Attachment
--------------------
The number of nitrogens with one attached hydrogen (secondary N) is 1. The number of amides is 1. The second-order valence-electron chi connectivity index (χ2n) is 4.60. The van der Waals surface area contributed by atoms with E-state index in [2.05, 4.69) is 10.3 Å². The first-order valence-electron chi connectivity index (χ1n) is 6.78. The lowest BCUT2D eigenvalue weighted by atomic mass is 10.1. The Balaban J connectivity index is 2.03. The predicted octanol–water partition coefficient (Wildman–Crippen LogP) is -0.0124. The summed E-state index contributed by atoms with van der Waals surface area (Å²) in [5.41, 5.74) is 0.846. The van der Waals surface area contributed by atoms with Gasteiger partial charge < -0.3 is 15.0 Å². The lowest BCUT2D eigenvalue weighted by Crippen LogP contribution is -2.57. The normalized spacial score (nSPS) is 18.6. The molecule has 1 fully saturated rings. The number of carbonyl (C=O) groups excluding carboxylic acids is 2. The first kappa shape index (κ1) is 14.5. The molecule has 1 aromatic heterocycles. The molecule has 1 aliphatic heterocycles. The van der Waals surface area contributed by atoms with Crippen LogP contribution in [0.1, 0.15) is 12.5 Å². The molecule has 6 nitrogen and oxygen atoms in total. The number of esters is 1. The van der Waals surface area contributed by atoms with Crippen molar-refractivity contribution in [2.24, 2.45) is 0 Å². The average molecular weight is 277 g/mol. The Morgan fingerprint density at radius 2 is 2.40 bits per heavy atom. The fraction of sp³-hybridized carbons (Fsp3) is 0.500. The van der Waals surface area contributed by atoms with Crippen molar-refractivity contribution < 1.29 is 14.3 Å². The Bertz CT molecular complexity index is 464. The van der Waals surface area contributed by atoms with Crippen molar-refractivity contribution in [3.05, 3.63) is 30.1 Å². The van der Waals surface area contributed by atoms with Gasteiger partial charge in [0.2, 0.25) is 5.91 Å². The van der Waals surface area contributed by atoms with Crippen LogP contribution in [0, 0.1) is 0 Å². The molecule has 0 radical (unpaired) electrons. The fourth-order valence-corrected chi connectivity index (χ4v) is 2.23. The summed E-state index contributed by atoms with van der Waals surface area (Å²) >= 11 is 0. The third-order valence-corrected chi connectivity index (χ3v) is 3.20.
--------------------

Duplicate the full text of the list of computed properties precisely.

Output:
The number of nitrogens with one attached hydrogen (secondary N) is 1. The number of amides is 1. The second-order valence-electron chi connectivity index (χ2n) is 4.60. The van der Waals surface area contributed by atoms with E-state index in [2.05, 4.69) is 10.3 Å². The first-order valence-electron chi connectivity index (χ1n) is 6.78. The lowest BCUT2D eigenvalue weighted by atomic mass is 10.1. The Balaban J connectivity index is 2.03. The predicted octanol–water partition coefficient (Wildman–Crippen LogP) is -0.0124. The summed E-state index contributed by atoms with van der Waals surface area (Å²) in [5.41, 5.74) is 0.846. The van der Waals surface area contributed by atoms with Gasteiger partial charge < -0.3 is 15.0 Å². The lowest BCUT2D eigenvalue weighted by Crippen LogP contribution is -2.57. The normalized spacial score (nSPS) is 18.6. The molecule has 1 fully saturated rings. The number of carbonyl (C=O) groups excluding carboxylic acids is 2. The first kappa shape index (κ1) is 14.5. The molecule has 1 aromatic heterocycles. The molecule has 1 aliphatic heterocycles. The van der Waals surface area contributed by atoms with Crippen LogP contribution in [0.1, 0.15) is 12.5 Å². The molecule has 6 nitrogen and oxygen atoms in total. The number of esters is 1. The van der Waals surface area contributed by atoms with Crippen molar-refractivity contribution in [2.24, 2.45) is 0 Å². The average molecular weight is 277 g/mol. The Morgan fingerprint density at radius 2 is 2.40 bits per heavy atom. The fraction of sp³-hybridized carbons (Fsp3) is 0.500. The van der Waals surface area contributed by atoms with Crippen molar-refractivity contribution < 1.29 is 14.3 Å². The Bertz CT molecular complexity index is 464. The van der Waals surface area contributed by atoms with Crippen molar-refractivity contribution in [3.05, 3.63) is 30.1 Å². The van der Waals surface area contributed by atoms with Gasteiger partial charge in [0.2, 0.25) is 5.91 Å². The van der Waals surface area contributed by atoms with Crippen LogP contribution in [0, 0.1) is 0 Å². The molecule has 0 radical (unpaired) electrons. The fourth-order valence-corrected chi connectivity index (χ4v) is 2.23. The summed E-state index contributed by atoms with van der Waals surface area (Å²) >= 11 is 0. The third-order valence-corrected chi connectivity index (χ3v) is 3.20.